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The Pill Book (13Th Edition)by Harold M. Silverman
Synopses & Reviews
For more than two decades, millions of consumers have trusted The Pill Book to provide official, FDA-approved drug information plus guidelines from leading pharmacists. Each drug is profiled in a concise, readable, and easy-to-understand entry, making The Pill Book the perfect reference when you have questions about the medications your doctor prescribes.
The most up-to-date information about the more than 1,800 most commonly prescribed drugs in the United States:
• Generic and brand-name listings that can help you save money
• What the drug is for, and how it works
• Usual dosages, and what to do if a dose is skipped
• Side effects and possible adverse reactions, highlighted for quick reference
• Interactions with other drugs and food
• Overdose and addiction potential
• Alcohol-free and sugar-free medications
• The most popular self-injected medications and their safe handling
• Information for seniors, pregnant and breast-feeding women, children, and others with special needs
• Cautions and warnings, and when to call your doctor
• 32 pages of actual-size color photographs of prescription pills
Based on information from the Food and Drug Administration, an updated consumer's guide offers detailed profiles of more than 1,800 of the most commonly prescribed drugs in America, including generic and brand names, usual dosages, drug and food interactions, and side effects, as well as color photographs. Simultaneous. 55,000 first printing.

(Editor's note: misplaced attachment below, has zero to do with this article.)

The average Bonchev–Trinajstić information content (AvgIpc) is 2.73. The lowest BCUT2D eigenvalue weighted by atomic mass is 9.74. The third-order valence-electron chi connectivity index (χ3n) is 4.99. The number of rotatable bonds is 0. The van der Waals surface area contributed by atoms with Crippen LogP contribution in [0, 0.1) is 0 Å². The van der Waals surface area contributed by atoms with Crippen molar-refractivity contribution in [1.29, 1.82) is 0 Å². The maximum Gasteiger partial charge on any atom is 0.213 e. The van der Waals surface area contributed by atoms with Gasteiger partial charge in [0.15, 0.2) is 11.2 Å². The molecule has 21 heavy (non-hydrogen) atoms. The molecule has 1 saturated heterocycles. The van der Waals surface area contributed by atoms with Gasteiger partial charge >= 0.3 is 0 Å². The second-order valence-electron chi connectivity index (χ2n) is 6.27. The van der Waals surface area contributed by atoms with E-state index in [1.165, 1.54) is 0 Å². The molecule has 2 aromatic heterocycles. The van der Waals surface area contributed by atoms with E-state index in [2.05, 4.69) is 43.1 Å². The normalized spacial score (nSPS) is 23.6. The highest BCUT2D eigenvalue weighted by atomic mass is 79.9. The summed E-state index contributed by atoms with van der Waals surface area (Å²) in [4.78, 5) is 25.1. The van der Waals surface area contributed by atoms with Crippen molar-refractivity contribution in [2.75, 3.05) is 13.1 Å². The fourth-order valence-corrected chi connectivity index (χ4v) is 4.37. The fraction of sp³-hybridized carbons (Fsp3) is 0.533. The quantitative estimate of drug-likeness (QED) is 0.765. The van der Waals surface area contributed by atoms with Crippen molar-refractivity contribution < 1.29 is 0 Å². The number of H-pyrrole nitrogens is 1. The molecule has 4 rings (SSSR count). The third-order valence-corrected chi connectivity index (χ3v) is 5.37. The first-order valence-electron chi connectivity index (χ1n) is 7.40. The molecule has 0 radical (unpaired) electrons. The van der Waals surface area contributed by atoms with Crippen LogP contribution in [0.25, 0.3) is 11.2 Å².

Abilify see Aripiprazole
Type of Drug
Synthetic neurochemical similar to the amino acid homotaurine.
Acamprosate is used to help alcoholic patients stay alcohol-free after they have stopped drinking. Unlike other drugs used to help people stay away from alcohol, it does not cause people to have a physical reaction to alcohol. Acamprosate restores the balance between two chemical systems in the brain, glutamate and GABA, that are known to become unbalanced in alcoholics, but its exact action is not known. It may reduce alcohol craving. Acamprosate should be part of a program that includes counseling and support, and it should be started as soon as possible after alcohol with-drawal and continued even if the patient starts drinking again. This medication has not been proven to help patients i
About the Author
Harold Silverman, Pharm. D., has been practicing health-care public affairs and communications for over fifteen years. He is the co-author of Bantam's The Vitamin Book, and author of the chapter on generic drugs in The Merck Manual: Home Edition.
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